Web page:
The National Sleep Foundation sponsors Drowsy Driving Prevention Week, which is a national campaign aimed at raising people's awareness of how dangerous it is to drive while you are drowsy or tired.
The National Highway Traffic Safety Administration estimates that over 100,000 car crashes happen each year because of drowsy driving. The tragic part of this statistic is that the NHTSA also estimated that over 1,550 people lost their lives and another 71,000 people were injured.
Who is at risk? The NSF says that 50 percent of U.S. adults admitted they have fallen asleep while driving during the past year. However, specific groups of people who are risk include:
-- Shift workers: Those who work night shifts, double shifts, rotating shifts or more than one job have six times more risk to drive while drowsy.
-- Young drivers: Those between the ages of 16 and 25 are at a higher risk. Not only is it their inexperience, but their tendency to drive at night. Young males were more likely to drive while drowsy than young females.
-- Commercial drivers: Truck drivers and other commercial drivers who rack up high miles are at a higher risk of driving while drowsy and sleep disorders.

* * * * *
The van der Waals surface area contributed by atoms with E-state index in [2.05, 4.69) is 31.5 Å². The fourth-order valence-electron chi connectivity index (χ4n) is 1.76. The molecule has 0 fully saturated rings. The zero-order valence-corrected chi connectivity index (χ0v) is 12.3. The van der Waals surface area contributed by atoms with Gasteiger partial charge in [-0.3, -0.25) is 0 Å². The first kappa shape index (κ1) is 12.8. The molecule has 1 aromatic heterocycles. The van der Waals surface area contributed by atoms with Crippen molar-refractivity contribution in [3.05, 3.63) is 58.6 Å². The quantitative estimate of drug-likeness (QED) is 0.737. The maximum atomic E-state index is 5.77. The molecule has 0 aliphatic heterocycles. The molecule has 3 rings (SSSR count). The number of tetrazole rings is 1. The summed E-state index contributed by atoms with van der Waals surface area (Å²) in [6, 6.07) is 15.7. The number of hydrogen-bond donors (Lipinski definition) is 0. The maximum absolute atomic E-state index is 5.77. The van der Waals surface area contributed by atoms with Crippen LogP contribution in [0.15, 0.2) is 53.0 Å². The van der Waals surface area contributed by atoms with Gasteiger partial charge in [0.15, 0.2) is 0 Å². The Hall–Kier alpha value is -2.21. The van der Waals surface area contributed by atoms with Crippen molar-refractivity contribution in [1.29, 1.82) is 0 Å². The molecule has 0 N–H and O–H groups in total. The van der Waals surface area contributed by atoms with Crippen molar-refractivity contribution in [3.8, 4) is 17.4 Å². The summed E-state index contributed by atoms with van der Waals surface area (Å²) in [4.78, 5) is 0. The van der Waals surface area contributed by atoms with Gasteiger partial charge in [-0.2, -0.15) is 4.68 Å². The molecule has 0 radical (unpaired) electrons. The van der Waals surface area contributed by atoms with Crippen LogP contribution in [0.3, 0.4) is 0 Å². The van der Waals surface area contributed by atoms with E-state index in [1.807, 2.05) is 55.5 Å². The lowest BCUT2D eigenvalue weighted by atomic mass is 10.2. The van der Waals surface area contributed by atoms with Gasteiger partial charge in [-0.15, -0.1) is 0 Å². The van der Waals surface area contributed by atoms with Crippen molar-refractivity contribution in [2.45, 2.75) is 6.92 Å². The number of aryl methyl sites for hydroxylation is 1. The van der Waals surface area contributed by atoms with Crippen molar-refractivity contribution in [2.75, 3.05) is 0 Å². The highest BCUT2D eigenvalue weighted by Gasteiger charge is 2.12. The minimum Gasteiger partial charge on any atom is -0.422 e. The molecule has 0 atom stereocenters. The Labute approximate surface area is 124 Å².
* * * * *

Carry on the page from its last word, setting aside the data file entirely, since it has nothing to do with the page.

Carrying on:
-- Business travelers: Those who travel frequently can suffer from jet lag as they cross times zones and spend long hours driving.
There are signs of drowsiness that every driver needs to know, such as having trouble focusing, rubbing your eyes, drifting into another lane, rolling down the window or feeling restless.
Preventing drowsy driving is every driver's responsibility. However, if you are injured in a car crash because of a drowsy driver, you have a right to seek compensation for medical bills, emotional distress, pain and suffering and more. An attorney experienced with personal injury cases can provide you with more information and guidance.
Source: DrowsyDriving.org, "Facts About Drowsy Driving," accessed Nov. 10, 2016